|Object Type:||Stationery/Office Items|
|Object Name:||Marconi Microtechnology Stamps (first-day cover)|
|Manufacturer:||Marconi Electronic Devices (MEDL)|
|Division:||Integrated Circuits (of MEDL)|
|Year of Manufacture:||1989|
|Location:||Mezzanine Store Side-Room|
Marconi Electronic Devices
Integrated Circuit Division
Marconi Electronic Devices
Microtechnology in Space
5 Sept. 89
Liege House, Marshfield
A series of four postage stamps issued to celebrate the 150th anniversary of the founding of the Royal Microscopical Society (the RMS, based in Oxford, UK) in September 1839. More information about Cotswold Covers can be found here
Of the four stamps, one portrays a magnified image of an integrated circuit's top interconnection layer and is the link with MEDL. A card within the envelope explains in more detail:
MARCONI ELECTRONIC DEVICES LTD
Integrating Advanced Technologies
Satellites - Microchips - Microscopes
CMOS Silicon-on Sapphire Integrated Circuit Technology for Spacecraft Electronic Systems The growth of the satellite industry and the increasing complexity of satellite electronics depends upon the availability of high performance, high reliability integrated circuits. The natural space environment includes radiation, mainly in the form of gamma rays and cosmic rays both of which can cause failure of ordinary integrated circuits.
Marconi Electronic Devices Ltd at their factory in Lincoln have developed a CMOS Silicon-on-Sapphire integrated circuit technology which will withstand continuous exposure to gamma rays and is immune to the data corruption effects of high energy cosmic rays encountered in space. This highly specialised technology enables the monolithic circuit to be built up within an extremely thin layer of silicon, which is in turn supported on an 'insulating' Sapphire substrate. This ability to make the circuits so microscopically small results in the required immunity and the Sapphire substrate eliminates any unwanted parasitic effects which may occur that would cause the circuit to malfunction.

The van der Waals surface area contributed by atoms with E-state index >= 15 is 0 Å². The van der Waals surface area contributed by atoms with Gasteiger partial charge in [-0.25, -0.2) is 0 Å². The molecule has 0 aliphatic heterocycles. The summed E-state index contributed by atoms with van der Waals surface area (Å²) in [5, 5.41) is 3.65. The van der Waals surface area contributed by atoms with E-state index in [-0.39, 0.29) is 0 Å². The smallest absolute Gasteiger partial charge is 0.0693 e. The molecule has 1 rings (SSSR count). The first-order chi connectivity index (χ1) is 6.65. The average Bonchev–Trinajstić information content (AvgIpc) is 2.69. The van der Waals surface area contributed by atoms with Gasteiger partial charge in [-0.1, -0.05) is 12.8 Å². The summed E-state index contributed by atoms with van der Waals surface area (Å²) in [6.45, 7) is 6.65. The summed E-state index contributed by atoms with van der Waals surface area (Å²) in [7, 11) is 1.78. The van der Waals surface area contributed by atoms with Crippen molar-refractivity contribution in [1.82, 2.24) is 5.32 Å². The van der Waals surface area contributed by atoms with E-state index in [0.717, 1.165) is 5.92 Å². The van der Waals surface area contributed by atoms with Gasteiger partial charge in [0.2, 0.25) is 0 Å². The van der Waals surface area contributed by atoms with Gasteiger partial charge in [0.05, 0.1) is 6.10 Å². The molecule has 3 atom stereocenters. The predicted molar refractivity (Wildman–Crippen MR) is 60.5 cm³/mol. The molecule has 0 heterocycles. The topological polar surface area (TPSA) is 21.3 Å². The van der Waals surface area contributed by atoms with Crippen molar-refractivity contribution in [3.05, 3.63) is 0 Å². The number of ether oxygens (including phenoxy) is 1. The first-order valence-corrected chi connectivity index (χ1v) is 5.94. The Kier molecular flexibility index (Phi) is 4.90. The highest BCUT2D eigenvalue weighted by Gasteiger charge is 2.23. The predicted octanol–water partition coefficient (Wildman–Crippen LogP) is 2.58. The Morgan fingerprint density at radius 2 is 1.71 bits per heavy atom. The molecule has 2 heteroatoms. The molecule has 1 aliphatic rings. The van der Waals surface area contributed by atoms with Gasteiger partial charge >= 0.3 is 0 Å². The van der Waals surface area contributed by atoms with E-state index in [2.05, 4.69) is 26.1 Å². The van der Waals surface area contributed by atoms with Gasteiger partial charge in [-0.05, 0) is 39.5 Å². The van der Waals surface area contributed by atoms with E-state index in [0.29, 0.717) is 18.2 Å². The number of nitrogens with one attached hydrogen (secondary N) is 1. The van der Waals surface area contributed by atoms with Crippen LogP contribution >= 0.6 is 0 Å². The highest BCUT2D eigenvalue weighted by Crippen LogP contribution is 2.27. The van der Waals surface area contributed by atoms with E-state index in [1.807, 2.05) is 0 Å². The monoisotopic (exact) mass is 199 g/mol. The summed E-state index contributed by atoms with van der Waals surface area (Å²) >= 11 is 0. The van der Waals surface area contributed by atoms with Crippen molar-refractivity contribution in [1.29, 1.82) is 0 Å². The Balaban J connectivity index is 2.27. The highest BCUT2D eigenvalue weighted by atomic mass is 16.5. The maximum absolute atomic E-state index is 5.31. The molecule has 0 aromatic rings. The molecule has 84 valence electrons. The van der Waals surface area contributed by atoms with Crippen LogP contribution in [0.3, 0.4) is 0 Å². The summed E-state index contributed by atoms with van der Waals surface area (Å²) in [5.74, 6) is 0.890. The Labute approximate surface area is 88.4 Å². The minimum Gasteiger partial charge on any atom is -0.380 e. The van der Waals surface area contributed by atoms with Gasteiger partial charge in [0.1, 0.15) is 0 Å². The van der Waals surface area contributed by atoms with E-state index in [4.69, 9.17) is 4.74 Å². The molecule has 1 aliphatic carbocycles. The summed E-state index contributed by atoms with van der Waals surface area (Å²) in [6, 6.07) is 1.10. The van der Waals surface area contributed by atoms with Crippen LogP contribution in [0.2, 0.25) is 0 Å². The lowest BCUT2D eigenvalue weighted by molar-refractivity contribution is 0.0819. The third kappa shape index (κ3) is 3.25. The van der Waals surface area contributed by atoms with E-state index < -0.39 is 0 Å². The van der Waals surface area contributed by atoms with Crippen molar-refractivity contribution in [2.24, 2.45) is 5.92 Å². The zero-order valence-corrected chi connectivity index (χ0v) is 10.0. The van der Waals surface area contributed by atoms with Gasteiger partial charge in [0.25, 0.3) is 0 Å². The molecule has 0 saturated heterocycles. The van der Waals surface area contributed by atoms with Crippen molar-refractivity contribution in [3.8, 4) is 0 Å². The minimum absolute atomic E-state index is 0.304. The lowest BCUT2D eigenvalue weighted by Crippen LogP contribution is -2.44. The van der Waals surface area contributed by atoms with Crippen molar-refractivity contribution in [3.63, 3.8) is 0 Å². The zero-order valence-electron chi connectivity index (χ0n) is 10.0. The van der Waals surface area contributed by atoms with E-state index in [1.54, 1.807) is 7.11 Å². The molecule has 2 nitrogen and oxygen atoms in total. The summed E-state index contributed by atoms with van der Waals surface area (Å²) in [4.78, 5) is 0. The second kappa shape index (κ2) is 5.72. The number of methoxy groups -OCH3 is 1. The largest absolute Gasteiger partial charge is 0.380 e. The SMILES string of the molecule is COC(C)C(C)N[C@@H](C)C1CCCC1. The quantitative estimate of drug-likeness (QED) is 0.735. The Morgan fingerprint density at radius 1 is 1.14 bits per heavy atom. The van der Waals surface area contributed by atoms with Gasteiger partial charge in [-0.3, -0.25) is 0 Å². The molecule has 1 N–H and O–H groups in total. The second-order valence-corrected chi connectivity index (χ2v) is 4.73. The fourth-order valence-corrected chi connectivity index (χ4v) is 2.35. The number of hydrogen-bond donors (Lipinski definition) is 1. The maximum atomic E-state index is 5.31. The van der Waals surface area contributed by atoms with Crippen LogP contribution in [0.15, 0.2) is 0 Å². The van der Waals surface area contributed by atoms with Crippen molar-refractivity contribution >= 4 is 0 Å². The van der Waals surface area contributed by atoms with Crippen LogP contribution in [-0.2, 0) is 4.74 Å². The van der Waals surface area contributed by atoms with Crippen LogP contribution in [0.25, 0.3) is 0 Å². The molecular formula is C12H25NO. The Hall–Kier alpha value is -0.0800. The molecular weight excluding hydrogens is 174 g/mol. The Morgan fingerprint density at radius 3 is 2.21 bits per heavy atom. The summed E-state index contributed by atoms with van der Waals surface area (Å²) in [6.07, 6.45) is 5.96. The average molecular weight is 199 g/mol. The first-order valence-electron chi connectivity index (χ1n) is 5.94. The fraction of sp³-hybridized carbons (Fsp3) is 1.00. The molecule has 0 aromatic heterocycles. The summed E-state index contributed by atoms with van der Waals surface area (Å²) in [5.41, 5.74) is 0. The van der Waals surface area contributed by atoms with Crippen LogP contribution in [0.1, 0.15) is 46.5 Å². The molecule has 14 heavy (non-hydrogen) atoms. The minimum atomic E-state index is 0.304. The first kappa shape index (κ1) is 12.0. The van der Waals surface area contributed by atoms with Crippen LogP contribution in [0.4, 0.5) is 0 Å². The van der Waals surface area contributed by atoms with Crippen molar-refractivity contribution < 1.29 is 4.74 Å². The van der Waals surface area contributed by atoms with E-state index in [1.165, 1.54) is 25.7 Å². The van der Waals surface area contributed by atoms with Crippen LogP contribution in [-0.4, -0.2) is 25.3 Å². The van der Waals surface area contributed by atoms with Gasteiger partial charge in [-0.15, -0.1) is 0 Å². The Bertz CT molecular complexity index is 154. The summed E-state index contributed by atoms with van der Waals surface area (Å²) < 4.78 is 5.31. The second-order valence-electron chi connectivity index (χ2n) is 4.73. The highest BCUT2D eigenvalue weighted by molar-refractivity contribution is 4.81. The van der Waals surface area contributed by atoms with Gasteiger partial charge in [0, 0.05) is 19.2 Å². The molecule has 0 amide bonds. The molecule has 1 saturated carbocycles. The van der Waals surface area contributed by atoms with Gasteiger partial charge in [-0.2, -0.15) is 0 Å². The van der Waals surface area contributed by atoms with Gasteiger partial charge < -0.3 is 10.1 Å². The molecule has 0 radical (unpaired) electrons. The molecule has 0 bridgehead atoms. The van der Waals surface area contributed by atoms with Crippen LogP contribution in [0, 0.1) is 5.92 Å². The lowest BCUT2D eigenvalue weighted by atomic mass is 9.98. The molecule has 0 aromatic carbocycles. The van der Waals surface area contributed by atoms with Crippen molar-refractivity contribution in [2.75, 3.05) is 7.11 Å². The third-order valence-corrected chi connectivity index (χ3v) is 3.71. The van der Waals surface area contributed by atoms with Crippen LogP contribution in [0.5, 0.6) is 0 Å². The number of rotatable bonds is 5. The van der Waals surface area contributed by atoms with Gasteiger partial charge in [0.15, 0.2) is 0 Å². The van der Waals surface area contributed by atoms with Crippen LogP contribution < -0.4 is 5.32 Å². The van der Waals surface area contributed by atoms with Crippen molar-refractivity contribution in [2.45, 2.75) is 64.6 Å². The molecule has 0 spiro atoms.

Quality control procedures are a key part of the microchip manufacturing process. Very precise inspection and measurement of critical layers and feature size requires an accuracy of at least 0.1 microns (or better). The scanning electronic microscope, a U.K. invention, is the only absolute method of making such measurements.
The picture on the 35p stamp shows the detail of a very small part of a MA9817 64K Silicon-on-Sapphire Static RAM using 1.5 micron technology. These CMOS-SOS products plus memory devices, microprocessors and peripherals manufactured by Marconi are currently designed into many US and European Satellite Projects. The illustration on this first day cover shows a Marconi CMOS-SOS wafer containing many hundreds of memory chips, surrounded by some of the satellites using the technology.